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Throwback Thursday: Minestrone

Tony Jackman’s minestrone, served in a bowl by Mervyn Gers Ceramics. (Photo: Tony Jackman)

Minestrone is a thick Italian vegetable soup, but it’s more than that. Marcella Hazan, one of the most respected authorities on Italian food, described minestrone as ‘a soup of mellow, dense flavour that recalls no vegetable in particular but all of them at once’.

Like many of the famous dishes cooked and served in thousands or even millions of households, minestrone can be made in many ways. But let’s follow a recipe that best fits Marcella Hazan’s expert advice and method in her seminal The Classic Italian Cookbook.

The etymology first: the word minestrone, says Wikipedia, comes from minestra and is “the augmentative form of minestra, ‘soup’ or more literally ‘that which is served’, from minestrare, ‘to serve’, and cognate with administer as in ‘to administer a remedy’.” So the name gives no clues as to what kind of soup it is, as such, though it is only ever based on vegetables, even if meat is sometimes added.

It is believed that earlier soups were called minestra, or minestre in the plural, because the head of the household would administer (serve) the soup from a central bowl to members of the clan. In Italy today, certain soups (tomato, fish, etc) are called zuppa, while heartier soups or pasta broths are minestra/e, and minestrone refers to the fulsome, more substantial soups or stews.

But Hazan paints a clearer picture of minestrone than anything in the Wikipedia entry: “A vegetable soup will tell you where you are in Italy almost as precisely as a map,” she writes. “There are the soups of the south, leaning heavily on tomato, garlic and oil, sometimes containing pasta or rice; there are those of the centre, heavily fortified with beans; the soups of the north, with rice; those of the Riviera, with fresh herbs, and there are nearly as many variations in between as there are local cooks.”

But it is in Romagna that the minestrone she prizes is made, and the version I cooked this week is based on her Minestrone di Romagna, which has neither rice or pasta in it. She also has a recipe for Minestrone freddo alla Milanese, a cold version. It “must be made ahead of time”, she says of this soup which revives leftover minestrone by adding water, raw rice and plenty of pepper and cooking it until the rice is al dente, about 12 minutes. It’s then ladelled into bowls, and fresh basil and grated Parmesan are added, but it’s not served immediately. It is left to cool completely before being consumed; so this is something you can do with any leftover minestrone the day after you have eaten it.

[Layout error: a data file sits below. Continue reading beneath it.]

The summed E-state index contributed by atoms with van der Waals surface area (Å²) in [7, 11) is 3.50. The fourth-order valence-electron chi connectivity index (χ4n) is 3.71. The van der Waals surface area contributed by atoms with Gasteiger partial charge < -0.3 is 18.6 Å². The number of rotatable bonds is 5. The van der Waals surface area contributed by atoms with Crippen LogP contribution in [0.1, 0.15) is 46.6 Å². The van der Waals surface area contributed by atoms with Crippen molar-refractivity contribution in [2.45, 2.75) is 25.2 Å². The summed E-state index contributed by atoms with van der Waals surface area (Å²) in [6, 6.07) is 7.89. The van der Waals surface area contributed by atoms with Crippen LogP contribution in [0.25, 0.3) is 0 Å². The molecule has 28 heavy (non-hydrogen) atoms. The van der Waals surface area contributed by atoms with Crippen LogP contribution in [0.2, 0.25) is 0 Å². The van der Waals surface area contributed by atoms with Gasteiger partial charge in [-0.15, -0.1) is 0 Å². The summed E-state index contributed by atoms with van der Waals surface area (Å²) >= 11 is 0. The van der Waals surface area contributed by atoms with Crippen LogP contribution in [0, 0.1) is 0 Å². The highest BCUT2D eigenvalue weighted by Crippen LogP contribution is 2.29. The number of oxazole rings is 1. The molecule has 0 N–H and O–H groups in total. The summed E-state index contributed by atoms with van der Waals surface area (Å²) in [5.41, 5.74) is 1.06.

In Romagna, she says, “very little is put into minestrone beyond a variety of seasonal vegetables, whose separate characteristics give way and intermingle through very slow cooking in broth”. The result is the soup I quoted in the introduction above.

Minestrone commonly consists of vegetables including onion, celery, carrot, tomato, beans, potatoes, leaf vegetables, Parmesan, stock, and sometimes pasta or rice. Hazan uses the cleaned rind of a piece of Parmesan cheese. The food writer Angelo Pellegrini advised the use of bean stock as the base for minestrone.

Because there is no fixed recipe, and despite the undeniable fact that there are a million Italian cooks who will swear that their and only their recipe is the correct one, we’re safer in the hands of our chosen expert, Hazan.